New rules on live­stock val­u­a­tions

Matamata Chronicle - - Rural Delivery - By ANNA BEN­NETT and GAVIN HAD­DON

The In­land Rev­enue Depart­ment re­leased the Na­tional Av­er­age Mar­ket Val­ues for Spec­i­fied Live­stock at the end of May.

Th­ese new val­ues are based on a snap­shot of cur­rent mar­ket prices across New Zealand.

This year all dairy cat­tle saw sub­stan­tial in­creases re­flect­ing the high de­mand for stock, some of the rea­sons for this be­ing:

High milk pay­outs at the time of an­nounce­ment.

Con­ver­sions to dairy still oc­cur­ring.

De­mand for young stock from over­seas.

All th­ese fac­tors have kept the mar­ket prices up.

Sheep and beef cat­tle saw min­i­mal in­creases against last year’s prices.

Friesian and re­lated breeds 2012 (fig­ures in brack­ets are 2011)

Ris­ing one-year heifers $1234 ($1035).

Ris­ing two-year heifers $1806 ($1494.)

Mixed-age cows $2155 ($1766).

Ris­ing one-year steers and bulls $521 ($459).

Ris­ing two-year steers and bulls $822 ($767).

Ris­ing three-year and older steers and bulls $1077 ($988).

Breed­ing bulls $1526 ($1370).

Ris­ing one-year heifers $955 ($792).

Ris­ing two-year heifers $1620 ($1344).

Mixed-age cows $1923 ($1631).

Ris­ing one-year steers and bulls $412 ($363).

Ris­ing two-year steers and bulls $622 ($616).

$1198 ($1140).

As can be seen all cat­e­gories have in­creased.

For ris­ing one and two year olds together with mixed aged cows this in­crease is over 20 per cent on 2011 val­ues.

Mixed aged friesian cows in­creased the most by $389, a 22 per cent in­crease on 2011.

A full range of live­stock val­u­a­tions is avail­able on our web­site co­op­

There are two ways farm­ers value their live­stock

The Herd Scheme. This treats live­stock as if they were a cap­i­tal as­set. Gen­er­ally a safe op­tion for many farm­ers as it takes the volatil­ity out of the equa­tion. Un­der this method farm­ers are not taxed on shift­ing val­ues of the live­stock.

The Na­tional Stan­dard Cost. Here the val­ues rep­re­sent the es­ti­mated cost of pro­duc­ing an animal to year­ling age and to a two year old. Each year the val­ues change and af­fect the farmer’s in­come and there­fore af­fect their annual tax cal­cu­la­tions.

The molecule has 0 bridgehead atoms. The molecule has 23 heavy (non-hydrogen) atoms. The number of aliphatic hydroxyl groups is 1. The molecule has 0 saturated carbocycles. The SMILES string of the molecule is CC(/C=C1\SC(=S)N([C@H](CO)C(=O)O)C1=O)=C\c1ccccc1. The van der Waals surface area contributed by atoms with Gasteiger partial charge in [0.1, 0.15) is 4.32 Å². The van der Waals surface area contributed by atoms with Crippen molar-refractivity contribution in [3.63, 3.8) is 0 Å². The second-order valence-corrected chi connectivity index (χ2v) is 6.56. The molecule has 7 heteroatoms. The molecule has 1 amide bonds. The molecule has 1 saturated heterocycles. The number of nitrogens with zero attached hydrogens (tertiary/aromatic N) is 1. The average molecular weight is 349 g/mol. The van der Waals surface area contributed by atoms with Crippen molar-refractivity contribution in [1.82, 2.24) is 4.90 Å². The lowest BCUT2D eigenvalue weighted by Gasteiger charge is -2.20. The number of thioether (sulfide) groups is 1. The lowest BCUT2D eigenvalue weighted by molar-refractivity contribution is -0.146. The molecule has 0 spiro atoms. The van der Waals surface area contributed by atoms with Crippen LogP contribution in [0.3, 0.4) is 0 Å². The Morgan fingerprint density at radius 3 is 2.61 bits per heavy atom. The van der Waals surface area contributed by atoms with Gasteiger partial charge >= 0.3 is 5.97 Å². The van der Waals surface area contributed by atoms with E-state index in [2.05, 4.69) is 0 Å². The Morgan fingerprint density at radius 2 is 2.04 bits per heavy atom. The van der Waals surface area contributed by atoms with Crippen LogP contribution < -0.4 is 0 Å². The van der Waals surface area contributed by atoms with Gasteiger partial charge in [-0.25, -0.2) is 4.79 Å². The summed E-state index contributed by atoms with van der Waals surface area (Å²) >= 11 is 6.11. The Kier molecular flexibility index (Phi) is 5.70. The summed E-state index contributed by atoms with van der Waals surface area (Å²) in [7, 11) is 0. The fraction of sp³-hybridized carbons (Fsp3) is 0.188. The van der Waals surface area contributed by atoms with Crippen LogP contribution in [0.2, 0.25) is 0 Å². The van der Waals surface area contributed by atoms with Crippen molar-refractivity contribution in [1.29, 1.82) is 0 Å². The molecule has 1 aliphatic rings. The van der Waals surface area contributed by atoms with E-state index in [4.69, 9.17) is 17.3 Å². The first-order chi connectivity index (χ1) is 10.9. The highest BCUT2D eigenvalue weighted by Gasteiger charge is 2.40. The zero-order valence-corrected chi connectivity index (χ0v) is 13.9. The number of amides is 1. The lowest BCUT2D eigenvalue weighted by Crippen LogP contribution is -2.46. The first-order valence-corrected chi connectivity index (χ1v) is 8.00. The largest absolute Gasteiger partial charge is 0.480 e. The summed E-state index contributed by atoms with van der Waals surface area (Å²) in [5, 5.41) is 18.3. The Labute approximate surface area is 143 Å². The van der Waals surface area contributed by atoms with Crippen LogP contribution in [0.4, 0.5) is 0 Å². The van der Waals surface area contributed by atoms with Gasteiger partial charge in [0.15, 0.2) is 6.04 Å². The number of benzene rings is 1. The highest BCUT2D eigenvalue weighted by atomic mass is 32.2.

Within pa­ram­e­ters farm­ers were al­lowed to swap be­tween the two meth­ods. How­ever this has now changed and once you have elected to go into the Herd Scheme this de­ci­sion is per­ma­nent. Not only can you no longer change once you have elected to go into the Herd Scheme; the IRD went fur­ther and an­nounced that those elec­tions to use the Herd Scheme will be made ir­rev­o­ca­ble from Au­gust 18, 2011.

This ret­ro­spec­tive date of en­force­ment meant any elec­tions made this year were not ef­fec­tive and you are re­quired to use the Herd Scheme for the num­ber of stock in the Herd Scheme last year.

Leg­is­la­tion is still to be writ­ten and ap­proved and there are ques­tions still unan­swered with re­gards to trans­fers be­tween as­so­ci­ated per­sons in­clud­ing fam­ily trusts and com­pa­nies.

With the re­cently an­nounced ad­vance milk pay­ments for the 2012/13 sea­son it is im­per­a­tive that farm­ers un­der­stand the ef­fects of the live­stock changes on cash sur­pluses, profit and tax.

Th­ese ef­fects will need to be fac­tored into cash flow fore­casts, tax plan­ning and up­com­ing sea­son ex­pec­ta­tions.

To start a con­ver­sa­tion about how this af­fects you per­son­ally and to help build the best plan go­ing for­ward sim­ply give us a call.

We are here to help you im­prove busi­ness per­for­mance.

Gavin Had­don

Anna Ben­nett

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